02 Oct 2012

Carbon Tax Swaps and the “Tax Interaction Effect”

Climate Change, Economics, Shameless Self-Promotion 8 Comments

I have the EconLib article this month, on the above. Here’s the introduction:

For years, many economists have advocated a tax on the emission of carbon dioxide and other greenhouse gases as a way to correct the negative externality of manmade climate change. More recently, even a growing number of conservative economists have embraced a carbon tax, not only as a way to correctly align market forces, but also as a way to offset other, more distortionary taxes. The slogan underlying such “carbon tax swap” proposals is that the government should “tax bads, not goods.”

Although the thinking underlying the conservative case is correct, there is a potential downside from a carbon tax swap. This negative side effect is rarely mentioned in any but the most technical discussions. It is the “tax interaction effect.” A new carbon tax can exacerbate the harms caused by pre-existing taxes, thereby offsetting the potential environmental benefits. What’s worse, not only can the tax-interaction effect operate in theory, but also numerical simulations suggest that it might be very large in practice, greatly reducing the “optimal” carbon tax.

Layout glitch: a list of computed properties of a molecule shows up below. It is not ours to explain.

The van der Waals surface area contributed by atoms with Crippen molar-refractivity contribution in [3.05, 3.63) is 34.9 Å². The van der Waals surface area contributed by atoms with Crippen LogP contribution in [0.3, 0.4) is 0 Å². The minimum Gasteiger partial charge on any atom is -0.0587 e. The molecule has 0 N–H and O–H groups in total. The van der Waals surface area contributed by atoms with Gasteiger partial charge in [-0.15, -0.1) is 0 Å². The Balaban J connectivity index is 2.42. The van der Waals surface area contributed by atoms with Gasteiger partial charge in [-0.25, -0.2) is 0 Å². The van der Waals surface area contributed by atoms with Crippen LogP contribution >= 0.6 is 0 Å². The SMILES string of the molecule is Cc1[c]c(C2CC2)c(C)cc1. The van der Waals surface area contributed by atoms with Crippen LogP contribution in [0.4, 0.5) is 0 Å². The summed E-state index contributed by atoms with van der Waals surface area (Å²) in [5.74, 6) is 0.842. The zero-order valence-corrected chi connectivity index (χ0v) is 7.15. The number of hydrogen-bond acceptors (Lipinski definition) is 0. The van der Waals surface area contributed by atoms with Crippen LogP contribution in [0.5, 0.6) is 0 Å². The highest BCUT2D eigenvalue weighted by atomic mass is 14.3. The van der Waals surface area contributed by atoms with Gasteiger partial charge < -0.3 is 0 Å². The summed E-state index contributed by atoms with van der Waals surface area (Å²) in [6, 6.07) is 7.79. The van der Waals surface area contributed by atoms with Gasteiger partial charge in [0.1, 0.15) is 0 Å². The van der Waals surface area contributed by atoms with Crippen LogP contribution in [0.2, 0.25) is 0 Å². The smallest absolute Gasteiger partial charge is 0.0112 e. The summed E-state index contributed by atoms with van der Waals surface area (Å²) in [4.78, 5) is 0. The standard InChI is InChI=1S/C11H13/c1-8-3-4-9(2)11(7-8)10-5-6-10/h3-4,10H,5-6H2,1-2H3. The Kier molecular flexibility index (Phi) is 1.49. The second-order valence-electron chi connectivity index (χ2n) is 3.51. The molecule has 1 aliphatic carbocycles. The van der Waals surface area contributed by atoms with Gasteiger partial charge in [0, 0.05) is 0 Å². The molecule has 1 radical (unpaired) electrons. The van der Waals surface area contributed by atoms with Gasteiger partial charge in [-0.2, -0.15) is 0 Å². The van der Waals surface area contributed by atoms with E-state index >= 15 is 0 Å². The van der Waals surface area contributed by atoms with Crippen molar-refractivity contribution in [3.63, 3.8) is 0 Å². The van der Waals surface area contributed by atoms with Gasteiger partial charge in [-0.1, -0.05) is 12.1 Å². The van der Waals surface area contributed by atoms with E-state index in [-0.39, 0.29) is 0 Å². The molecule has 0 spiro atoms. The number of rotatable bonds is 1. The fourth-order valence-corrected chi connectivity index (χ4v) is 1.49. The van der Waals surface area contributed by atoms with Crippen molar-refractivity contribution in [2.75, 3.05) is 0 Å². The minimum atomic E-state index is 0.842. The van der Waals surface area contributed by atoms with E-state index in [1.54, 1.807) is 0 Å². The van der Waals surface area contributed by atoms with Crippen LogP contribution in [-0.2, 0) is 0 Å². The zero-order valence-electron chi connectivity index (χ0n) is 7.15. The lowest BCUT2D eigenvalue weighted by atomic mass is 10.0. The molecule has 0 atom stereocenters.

This is actually a high-brow article, though my editor kept me speaking English. The backstory is that I am preparing a fairly extensive study for the Institute for Energy Research on carbon tax swap deals, and I came across this “tax interaction effect.”

Here’s the shocking thing: It is theoretically possible, and empirically considered likely the case by the experts in the field, that the more distortionary the tax code currently is, then the weaker the case for imposing a new carbon tax becomes, even if the revenues from the tax are used to reduce dollar-for-dollar other, distortionary taxes. This is true even if the carbon tax so imposed is a textbook, Pigovian “optimal” tax, that perfectly compensates for the negative externality of carbon emissions.

As I remarked at Daniel Kuehn’s blog (when he linked to my article), this result struck me as so counterintuitive at first, that I didn’t believe it. But if you work through the EconLib article, you should be able to see how it can be true.